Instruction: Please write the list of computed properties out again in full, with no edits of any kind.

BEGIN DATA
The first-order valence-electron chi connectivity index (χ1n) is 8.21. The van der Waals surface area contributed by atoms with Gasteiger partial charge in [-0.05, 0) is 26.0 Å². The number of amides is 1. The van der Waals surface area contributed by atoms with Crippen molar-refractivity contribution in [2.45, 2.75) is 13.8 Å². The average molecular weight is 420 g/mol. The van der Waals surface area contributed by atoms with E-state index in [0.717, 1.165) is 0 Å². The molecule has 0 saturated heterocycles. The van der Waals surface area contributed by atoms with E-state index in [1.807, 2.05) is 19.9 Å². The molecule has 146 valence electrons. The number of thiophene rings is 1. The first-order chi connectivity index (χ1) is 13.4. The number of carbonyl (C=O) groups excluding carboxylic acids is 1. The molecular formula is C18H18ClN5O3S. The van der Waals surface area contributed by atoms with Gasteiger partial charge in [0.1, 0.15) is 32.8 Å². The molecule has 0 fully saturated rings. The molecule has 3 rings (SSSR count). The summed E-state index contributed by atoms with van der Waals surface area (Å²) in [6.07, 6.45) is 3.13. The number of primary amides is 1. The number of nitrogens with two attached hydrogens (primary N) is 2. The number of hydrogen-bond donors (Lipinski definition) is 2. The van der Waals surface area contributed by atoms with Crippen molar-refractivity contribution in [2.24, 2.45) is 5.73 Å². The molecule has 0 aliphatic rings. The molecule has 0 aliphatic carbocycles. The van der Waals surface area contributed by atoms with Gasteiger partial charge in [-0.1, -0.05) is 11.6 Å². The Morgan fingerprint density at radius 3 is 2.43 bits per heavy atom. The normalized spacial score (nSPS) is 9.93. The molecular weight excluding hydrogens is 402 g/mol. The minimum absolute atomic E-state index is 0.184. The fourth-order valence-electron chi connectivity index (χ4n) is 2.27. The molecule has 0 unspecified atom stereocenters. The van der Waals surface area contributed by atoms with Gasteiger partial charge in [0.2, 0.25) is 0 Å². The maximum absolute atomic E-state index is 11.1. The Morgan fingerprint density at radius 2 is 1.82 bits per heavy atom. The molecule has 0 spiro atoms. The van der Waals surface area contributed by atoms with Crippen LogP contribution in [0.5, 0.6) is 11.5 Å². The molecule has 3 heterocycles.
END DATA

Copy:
The first-order valence-electron chi connectivity index (χ1n) is 8.21. The van der Waals surface area contributed by atoms with Gasteiger partial charge in [-0.05, 0) is 26.0 Å². The number of amides is 1. The van der Waals surface area contributed by atoms with Crippen molar-refractivity contribution in [2.45, 2.75) is 13.8 Å². The average molecular weight is 420 g/mol. The van der Waals surface area contributed by atoms with E-state index in [0.717, 1.165) is 0 Å². The molecule has 0 saturated heterocycles. The van der Waals surface area contributed by atoms with E-state index in [1.807, 2.05) is 19.9 Å². The molecule has 146 valence electrons. The number of thiophene rings is 1. The first-order chi connectivity index (χ1) is 13.4. The number of carbonyl (C=O) groups excluding carboxylic acids is 1. The molecular formula is C18H18ClN5O3S. The van der Waals surface area contributed by atoms with Gasteiger partial charge in [0.1, 0.15) is 32.8 Å². The molecule has 0 fully saturated rings. The molecule has 3 rings (SSSR count). The summed E-state index contributed by atoms with van der Waals surface area (Å²) in [6.07, 6.45) is 3.13. The number of primary amides is 1. The number of nitrogens with two attached hydrogens (primary N) is 2. The number of hydrogen-bond donors (Lipinski definition) is 2. The van der Waals surface area contributed by atoms with Crippen molar-refractivity contribution in [2.24, 2.45) is 5.73 Å². The molecule has 0 aliphatic rings. The molecule has 0 aliphatic carbocycles. The van der Waals surface area contributed by atoms with Gasteiger partial charge in [-0.1, -0.05) is 11.6 Å². The Morgan fingerprint density at radius 3 is 2.43 bits per heavy atom. The normalized spacial score (nSPS) is 9.93. The molecular weight excluding hydrogens is 402 g/mol. The minimum absolute atomic E-state index is 0.184. The fourth-order valence-electron chi connectivity index (χ4n) is 2.27. The molecule has 0 unspecified atom stereocenters. The van der Waals surface area contributed by atoms with Gasteiger partial charge in [0.2, 0.25) is 0 Å². The maximum absolute atomic E-state index is 11.1. The Morgan fingerprint density at radius 2 is 1.82 bits per heavy atom. The molecule has 0 spiro atoms. The van der Waals surface area contributed by atoms with Crippen LogP contribution in [0.5, 0.6) is 11.5 Å². The molecule has 3 heterocycles.